Expanding upon these efforts, Solimar has introduced World Heritage Journeys of the Silk Road, a 10-week online training course designed for Central Asian tourism and cultural heritage officials. The sustainable tourism planning and management capacity building workshop, which brought together tourism stakeholders from Kazakhstan, Uzbekistan, Tajikistan, and Kyrgyzstan, produced results that are built upon in this program. Participants in the course learned about the instruments required to preserve the natural and cultural assets of Outstanding Universal Value, as well as UNESCO’s World assets and Sustainable Tourism Program. In order to improve sustainable tourism management, recover from the COVID-19 pandemic and get ready for tourism to resume, this Virtual Training program will bring together World Heritage and tourism authorities from the participating nations. Additionally, it will develop a series of cross-border itineraries that will be featured on the UNESCO sustainable tourism platform, World Heritage Journeys.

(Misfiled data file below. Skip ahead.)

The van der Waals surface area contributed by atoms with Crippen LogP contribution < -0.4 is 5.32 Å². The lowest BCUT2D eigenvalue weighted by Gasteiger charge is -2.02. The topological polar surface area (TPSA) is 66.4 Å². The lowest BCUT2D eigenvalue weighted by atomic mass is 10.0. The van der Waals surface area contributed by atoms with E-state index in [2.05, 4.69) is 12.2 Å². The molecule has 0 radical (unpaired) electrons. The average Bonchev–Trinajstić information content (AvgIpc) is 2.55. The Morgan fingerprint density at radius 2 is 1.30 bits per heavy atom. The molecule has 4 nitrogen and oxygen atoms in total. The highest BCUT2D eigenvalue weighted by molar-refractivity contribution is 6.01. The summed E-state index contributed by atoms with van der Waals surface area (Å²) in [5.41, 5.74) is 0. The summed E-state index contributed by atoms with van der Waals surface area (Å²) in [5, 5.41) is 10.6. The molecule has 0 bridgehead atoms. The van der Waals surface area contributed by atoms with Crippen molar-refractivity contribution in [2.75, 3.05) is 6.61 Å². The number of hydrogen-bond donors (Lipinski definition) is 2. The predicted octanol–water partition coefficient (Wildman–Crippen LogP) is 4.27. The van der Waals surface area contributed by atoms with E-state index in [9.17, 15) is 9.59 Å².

Our goal is to constantly make sure that sustainability is at the core of all we do as a sustainable tourism consulting and marketing company. In order to ensure destinations are successful in the long run, we must endeavor to conserve cultural and natural resources during the development process. Fostering a sustainable tourism ecosystem, enabling local communities, and protecting cultural assets and values all contribute to improving communication and cooperation amongst stakeholders from various industries. By collaborating with local people, we can make more places aware of the positive effects tourism may have on cultural heritage preservation and the preservation of our common past.

By linh